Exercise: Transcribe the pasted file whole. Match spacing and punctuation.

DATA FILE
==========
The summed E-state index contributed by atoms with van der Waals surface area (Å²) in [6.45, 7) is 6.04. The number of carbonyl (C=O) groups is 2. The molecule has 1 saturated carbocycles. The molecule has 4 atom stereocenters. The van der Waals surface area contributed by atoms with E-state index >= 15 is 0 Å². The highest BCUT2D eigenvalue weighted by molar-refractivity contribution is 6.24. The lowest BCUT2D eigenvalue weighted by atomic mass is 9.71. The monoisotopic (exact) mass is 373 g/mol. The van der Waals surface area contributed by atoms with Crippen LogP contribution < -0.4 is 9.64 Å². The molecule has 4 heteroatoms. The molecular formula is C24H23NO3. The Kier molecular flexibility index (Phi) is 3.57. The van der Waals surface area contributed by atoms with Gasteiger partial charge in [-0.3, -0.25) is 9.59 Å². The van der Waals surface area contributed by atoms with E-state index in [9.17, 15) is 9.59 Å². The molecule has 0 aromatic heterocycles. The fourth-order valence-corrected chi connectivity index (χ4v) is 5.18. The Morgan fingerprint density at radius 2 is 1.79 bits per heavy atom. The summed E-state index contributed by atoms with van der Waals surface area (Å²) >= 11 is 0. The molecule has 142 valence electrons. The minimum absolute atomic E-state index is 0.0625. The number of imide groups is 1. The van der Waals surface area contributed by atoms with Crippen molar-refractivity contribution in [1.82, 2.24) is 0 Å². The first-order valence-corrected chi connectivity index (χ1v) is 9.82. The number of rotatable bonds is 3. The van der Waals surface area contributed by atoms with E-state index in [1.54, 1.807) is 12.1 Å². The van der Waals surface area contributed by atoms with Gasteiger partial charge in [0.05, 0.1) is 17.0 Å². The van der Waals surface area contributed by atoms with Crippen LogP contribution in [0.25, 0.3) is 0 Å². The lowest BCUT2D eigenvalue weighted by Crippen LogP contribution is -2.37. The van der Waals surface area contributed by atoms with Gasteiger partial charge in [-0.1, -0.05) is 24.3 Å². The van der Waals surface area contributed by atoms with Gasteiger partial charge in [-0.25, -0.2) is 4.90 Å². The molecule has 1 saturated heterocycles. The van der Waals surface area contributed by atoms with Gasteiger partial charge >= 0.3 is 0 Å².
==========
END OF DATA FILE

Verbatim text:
The summed E-state index contributed by atoms with van der Waals surface area (Å²) in [6.45, 7) is 6.04. The number of carbonyl (C=O) groups is 2. The molecule has 1 saturated carbocycles. The molecule has 4 atom stereocenters. The van der Waals surface area contributed by atoms with E-state index >= 15 is 0 Å². The highest BCUT2D eigenvalue weighted by molar-refractivity contribution is 6.24. The lowest BCUT2D eigenvalue weighted by atomic mass is 9.71. The monoisotopic (exact) mass is 373 g/mol. The van der Waals surface area contributed by atoms with Crippen LogP contribution < -0.4 is 9.64 Å². The molecule has 4 heteroatoms. The molecular formula is C24H23NO3. The Kier molecular flexibility index (Phi) is 3.57. The van der Waals surface area contributed by atoms with Gasteiger partial charge in [-0.3, -0.25) is 9.59 Å². The van der Waals surface area contributed by atoms with E-state index in [9.17, 15) is 9.59 Å². The molecule has 0 aromatic heterocycles. The fourth-order valence-corrected chi connectivity index (χ4v) is 5.18. The Morgan fingerprint density at radius 2 is 1.79 bits per heavy atom. The summed E-state index contributed by atoms with van der Waals surface area (Å²) >= 11 is 0. The molecule has 142 valence electrons. The minimum absolute atomic E-state index is 0.0625. The number of imide groups is 1. The van der Waals surface area contributed by atoms with Crippen molar-refractivity contribution in [1.82, 2.24) is 0 Å². The first-order valence-corrected chi connectivity index (χ1v) is 9.82. The number of rotatable bonds is 3. The van der Waals surface area contributed by atoms with E-state index in [1.54, 1.807) is 12.1 Å². The van der Waals surface area contributed by atoms with Gasteiger partial charge in [0.05, 0.1) is 17.0 Å². The van der Waals surface area contributed by atoms with Crippen LogP contribution in [0.25, 0.3) is 0 Å². The lowest BCUT2D eigenvalue weighted by Crippen LogP contribution is -2.37. The van der Waals surface area contributed by atoms with Gasteiger partial charge in [-0.1, -0.05) is 24.3 Å². The van der Waals surface area contributed by atoms with Gasteiger partial charge in [-0.25, -0.2) is 4.90 Å². The molecule has 1 saturated heterocycles. The van der Waals surface area contributed by atoms with Gasteiger partial charge >= 0.3 is 0 Å².